The Skyscraper Museum is devoted to the study of high-rise building, past, present, and future. The Museum explores tall buildings as objects of design, products of technology, sites of construction, investments in real estate, and places of work and residence. This site will look better in a browser that supports web standards, but it is accessible to any browser or Internet device.
the '80s condo craze
While the history of luxury condominiums in New York can be traced back to the mid-1970s, when the mixed-use skyscrapers Olympic Tower and the Galleria were completed, the first significant phase in the popularity of high-rise condominium development came in the mid-1980s. This was a period of booming prosperity in financial markets, as well as a time of significant foreign investment in Manhattan real estate.
In condos - as opposed to co-ops, the older, much-favored model of apartment-house development in New York in which there is collective, or "co-operative" ownership of the entire building - people purchase and own their own units outright. From the developer's perspective, erecting a building and selling off the units, rather than renting to tenants and operating the building over the long term, provides a fairly simple math of anticipated costs and profits.
The first successful models of luxury condominium towers that pursued slenderness as a strategy for designing their projects were advanced in the 1980s by three major developers: Donald Trump, Harry Macklowe, and the Zeckendorf family. Their skyscrapers, clustered on 57th and 56th Streets between Fifth Avenue and Columbus Circle, are pictured here: (top row, left to right) Trump Tower; Metropolitan Tower, with the adjacent slender slab of Carnegie Tower, an office building; Metropolitan Tower; (bottom row, left to right) Central Park Place; CitySpire, developed by Bruce Eichner.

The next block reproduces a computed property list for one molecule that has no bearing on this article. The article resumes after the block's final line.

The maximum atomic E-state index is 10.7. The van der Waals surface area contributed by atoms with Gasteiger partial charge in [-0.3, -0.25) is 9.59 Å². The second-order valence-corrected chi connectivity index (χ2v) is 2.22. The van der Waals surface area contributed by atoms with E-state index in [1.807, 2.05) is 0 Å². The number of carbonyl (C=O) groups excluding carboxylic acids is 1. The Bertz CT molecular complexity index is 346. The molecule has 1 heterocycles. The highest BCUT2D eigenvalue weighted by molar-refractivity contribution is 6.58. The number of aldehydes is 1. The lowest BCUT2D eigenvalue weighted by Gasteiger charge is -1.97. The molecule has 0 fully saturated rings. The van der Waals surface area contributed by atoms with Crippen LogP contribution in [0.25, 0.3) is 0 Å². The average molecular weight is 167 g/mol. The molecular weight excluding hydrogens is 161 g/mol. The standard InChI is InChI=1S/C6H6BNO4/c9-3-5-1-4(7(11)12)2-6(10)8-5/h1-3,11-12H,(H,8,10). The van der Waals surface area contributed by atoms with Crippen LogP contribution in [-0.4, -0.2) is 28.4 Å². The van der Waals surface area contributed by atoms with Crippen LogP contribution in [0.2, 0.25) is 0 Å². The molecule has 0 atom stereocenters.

Context Model, c.1986. Created by Awad Architectural Modeling. Courtesy of Macklowe Properties.
Axonometric Drawing, c.1986. Courtesy of Macklowe Properties.
This context model of the full block, from Sixth to Seventh Avenues, encompassing both historic Carnegie Hall and the sites of two slender skyscrapers, was created by the developer Harry Macklowe and was first used for a proposal for one large, mixed-use building that would have occupied the full site of the two lots and used the air-rights of Carnegie Hall.
After the owners of the Russian Tea Room refused to sell their townhouse, thus dividing the two sites, Macklowe went ahead with the slender black glass Metropolitan Tower, marketing it as luxury condominiums with sweeping views of Central Park. Two years later, Carnegie Tower, an unusually slender office building designed by Cesar Pelli, rose only 25 feet from the Metropolitan Tower.
According to Raul de Armas, who was the designer at SOM for the larger Macklowe project, the postmodern skyscraper in the model was merely a "place holder" and not a serious proposal.